Drawm mostly from David Bordwell, Janet Staiger, and Kristin Thompson's work, including "Narration in the Fiction Film", "Film Art," "The Classical Hollywood Cinema"

Schemata and style:
Gombrich: Artists use schemata, traditional formal patterns for rendering subject matter. Viewers propose, test, and discard hypotheses based on expectation and probability. "A style, like a culture or a climate of opinion, sets up a horizon of expectations, a mental set, which registers deviations and modifications with exaggerated sensitive."

Norms and a group film style:
These are flexible, stimulating, making the work, as related to craft and materials, have an effective interface with everyday mores, aesthetic goals. Genres or a group style set up a series of bounded alternatives. These include dramatic and stylistic convertions and devices, systems (representation of time, space, sexual/gender codification, etc.), and prescribed relations of systems.

Narrative logic:
The narrative establishes causal relations, definition of events, and parallelisms between events. Assumptions behind all Western narratives include that there are discriminable events, actors and agents, linear chains of cause and effect, main point and secondary points. People always make inferences and guesses and hypotheses. They assume things about human nature, pop psychology, prototypes. They have templates or filing schemata. We create a chronological order in our minds, identifiable locales. People judge narrative film and television by "common sense realism" (it happens that way or not in the real world), genre expectations (allowances especially for stylistic excesses), compositional relevance (x is relevant to the story here), or artistic motivation (x is interesting for its own sake--color, oddness)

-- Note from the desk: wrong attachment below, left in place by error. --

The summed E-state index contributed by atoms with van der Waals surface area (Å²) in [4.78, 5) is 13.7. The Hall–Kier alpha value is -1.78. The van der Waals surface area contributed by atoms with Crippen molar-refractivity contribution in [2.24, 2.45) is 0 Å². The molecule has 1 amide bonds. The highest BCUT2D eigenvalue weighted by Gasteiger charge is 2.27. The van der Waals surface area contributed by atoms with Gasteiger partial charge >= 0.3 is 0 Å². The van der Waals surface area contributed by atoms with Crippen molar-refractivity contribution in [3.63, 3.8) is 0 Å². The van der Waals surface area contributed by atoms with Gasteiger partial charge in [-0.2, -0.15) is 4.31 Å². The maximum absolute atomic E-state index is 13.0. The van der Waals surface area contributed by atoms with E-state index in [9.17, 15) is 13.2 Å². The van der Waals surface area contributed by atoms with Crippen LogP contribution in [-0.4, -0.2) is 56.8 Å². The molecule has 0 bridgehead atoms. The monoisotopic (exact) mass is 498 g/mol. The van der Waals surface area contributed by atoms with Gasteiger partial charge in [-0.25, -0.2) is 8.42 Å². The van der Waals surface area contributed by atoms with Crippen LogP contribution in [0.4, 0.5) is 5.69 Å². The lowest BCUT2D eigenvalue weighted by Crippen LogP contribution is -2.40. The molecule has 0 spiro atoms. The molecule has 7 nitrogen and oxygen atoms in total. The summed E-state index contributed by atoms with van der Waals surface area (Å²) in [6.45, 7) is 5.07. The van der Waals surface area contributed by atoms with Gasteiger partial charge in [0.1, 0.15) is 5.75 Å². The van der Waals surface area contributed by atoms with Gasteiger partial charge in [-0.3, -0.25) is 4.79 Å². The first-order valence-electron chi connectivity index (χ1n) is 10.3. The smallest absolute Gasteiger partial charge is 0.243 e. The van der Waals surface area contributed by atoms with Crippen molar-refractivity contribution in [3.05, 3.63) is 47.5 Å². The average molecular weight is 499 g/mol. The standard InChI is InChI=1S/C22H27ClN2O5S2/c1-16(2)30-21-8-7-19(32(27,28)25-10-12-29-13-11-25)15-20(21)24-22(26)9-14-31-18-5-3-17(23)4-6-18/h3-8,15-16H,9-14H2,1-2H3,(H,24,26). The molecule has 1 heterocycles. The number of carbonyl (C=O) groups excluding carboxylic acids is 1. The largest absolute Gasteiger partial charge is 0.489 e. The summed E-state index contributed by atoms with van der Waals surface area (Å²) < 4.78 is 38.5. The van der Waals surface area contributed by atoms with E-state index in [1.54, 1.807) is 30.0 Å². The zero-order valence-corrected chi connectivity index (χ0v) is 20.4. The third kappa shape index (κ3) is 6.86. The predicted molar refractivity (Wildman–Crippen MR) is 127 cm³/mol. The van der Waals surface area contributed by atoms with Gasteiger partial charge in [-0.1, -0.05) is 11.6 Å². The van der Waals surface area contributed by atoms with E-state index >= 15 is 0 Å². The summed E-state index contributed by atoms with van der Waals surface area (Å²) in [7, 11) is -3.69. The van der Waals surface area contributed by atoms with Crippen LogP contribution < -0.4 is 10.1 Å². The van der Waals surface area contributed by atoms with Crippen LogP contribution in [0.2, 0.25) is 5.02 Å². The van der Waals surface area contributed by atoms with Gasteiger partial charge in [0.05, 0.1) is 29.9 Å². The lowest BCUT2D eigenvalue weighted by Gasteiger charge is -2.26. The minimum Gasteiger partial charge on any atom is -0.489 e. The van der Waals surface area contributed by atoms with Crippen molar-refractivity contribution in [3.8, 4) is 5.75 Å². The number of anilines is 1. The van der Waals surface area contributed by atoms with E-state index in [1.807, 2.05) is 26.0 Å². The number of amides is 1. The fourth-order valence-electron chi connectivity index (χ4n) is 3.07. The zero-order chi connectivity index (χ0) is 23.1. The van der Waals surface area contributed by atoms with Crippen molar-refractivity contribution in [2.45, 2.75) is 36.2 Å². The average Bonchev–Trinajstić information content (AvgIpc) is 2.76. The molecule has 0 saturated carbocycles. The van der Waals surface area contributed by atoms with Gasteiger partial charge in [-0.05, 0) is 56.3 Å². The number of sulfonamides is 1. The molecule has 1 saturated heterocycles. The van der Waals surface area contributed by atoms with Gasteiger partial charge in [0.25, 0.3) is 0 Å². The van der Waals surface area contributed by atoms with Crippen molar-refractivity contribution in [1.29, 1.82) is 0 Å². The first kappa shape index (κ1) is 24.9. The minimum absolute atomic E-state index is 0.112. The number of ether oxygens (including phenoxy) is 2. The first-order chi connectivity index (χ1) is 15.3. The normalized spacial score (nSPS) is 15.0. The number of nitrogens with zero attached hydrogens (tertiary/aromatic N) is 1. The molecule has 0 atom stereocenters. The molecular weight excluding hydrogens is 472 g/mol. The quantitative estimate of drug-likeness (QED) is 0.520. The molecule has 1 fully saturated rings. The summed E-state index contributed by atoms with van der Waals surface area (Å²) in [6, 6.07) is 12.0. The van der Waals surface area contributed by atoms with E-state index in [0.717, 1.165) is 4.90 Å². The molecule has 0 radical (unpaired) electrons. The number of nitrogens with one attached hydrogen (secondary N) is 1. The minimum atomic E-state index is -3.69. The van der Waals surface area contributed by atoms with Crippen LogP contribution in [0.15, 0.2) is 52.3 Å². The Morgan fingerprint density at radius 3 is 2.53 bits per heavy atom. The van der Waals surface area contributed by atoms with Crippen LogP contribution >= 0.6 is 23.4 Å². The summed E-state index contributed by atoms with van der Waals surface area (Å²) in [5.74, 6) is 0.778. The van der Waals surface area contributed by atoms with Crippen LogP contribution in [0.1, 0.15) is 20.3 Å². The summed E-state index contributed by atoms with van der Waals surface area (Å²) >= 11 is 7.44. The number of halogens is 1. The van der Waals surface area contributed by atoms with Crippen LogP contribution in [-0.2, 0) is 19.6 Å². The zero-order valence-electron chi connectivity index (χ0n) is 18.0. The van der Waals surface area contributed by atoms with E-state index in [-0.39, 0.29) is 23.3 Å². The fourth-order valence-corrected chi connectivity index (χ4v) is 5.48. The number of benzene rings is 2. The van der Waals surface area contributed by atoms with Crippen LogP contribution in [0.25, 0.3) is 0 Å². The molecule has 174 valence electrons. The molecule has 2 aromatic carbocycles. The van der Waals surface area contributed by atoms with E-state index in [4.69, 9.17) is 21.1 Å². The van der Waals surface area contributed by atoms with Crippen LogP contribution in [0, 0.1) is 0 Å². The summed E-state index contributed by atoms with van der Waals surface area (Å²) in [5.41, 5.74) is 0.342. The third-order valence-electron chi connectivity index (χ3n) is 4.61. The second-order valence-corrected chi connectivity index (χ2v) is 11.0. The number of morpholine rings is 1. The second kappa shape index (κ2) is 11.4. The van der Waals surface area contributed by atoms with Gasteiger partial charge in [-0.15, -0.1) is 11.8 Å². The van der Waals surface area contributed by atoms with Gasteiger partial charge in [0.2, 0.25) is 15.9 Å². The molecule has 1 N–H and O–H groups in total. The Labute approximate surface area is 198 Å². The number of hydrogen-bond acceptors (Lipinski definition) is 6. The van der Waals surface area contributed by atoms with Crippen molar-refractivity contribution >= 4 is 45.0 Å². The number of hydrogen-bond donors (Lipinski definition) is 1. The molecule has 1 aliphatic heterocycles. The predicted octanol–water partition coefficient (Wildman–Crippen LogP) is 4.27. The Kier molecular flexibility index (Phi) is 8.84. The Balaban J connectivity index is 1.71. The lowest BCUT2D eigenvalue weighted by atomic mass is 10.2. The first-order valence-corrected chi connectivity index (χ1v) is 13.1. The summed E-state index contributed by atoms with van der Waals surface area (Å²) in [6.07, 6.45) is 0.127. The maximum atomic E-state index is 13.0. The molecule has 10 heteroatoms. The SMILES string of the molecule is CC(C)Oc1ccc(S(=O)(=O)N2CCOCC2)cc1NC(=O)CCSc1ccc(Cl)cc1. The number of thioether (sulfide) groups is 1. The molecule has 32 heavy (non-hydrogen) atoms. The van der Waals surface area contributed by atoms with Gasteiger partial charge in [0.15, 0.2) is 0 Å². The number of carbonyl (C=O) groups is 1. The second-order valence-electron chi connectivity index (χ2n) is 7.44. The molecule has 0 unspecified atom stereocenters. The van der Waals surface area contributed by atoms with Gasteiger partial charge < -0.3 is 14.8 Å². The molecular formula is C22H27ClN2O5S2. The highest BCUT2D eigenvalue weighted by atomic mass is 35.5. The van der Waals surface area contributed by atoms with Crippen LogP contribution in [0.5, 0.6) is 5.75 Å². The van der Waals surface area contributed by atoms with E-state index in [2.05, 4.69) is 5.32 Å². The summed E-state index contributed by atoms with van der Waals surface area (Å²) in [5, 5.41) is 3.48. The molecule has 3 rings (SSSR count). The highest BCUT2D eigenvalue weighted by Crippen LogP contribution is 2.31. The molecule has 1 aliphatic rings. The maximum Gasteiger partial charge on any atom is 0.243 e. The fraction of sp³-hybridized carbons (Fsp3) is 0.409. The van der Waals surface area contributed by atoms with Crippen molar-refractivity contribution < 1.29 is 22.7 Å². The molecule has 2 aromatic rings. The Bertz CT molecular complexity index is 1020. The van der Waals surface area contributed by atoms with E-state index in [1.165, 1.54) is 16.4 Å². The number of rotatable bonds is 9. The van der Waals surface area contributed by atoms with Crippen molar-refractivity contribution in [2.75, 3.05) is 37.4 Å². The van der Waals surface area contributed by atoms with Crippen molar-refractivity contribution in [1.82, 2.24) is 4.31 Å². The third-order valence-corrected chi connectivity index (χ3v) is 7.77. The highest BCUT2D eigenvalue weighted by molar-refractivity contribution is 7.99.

Sound, lighting, editing, composition, camera movement can be used to show causes or parallels, or to create emphasis. Media viewers have expectations about the conventional use of style to advance and structure the plot: for example, in production shot used to = scene.

Viewers want technical devices to be used in a narratively predictable way--for example, segmentation into scenes, punctuated by a fade out; montage = omniscient narrator or conveying habitual or ongoing actions; linearity of cause and effect tying together scenes; establishing shots and predictable construction of space; shot and reverse shot for speeches, conversations, fights; voice over narration; close ups for emotion or "pointing"; fadeouts on the audio track.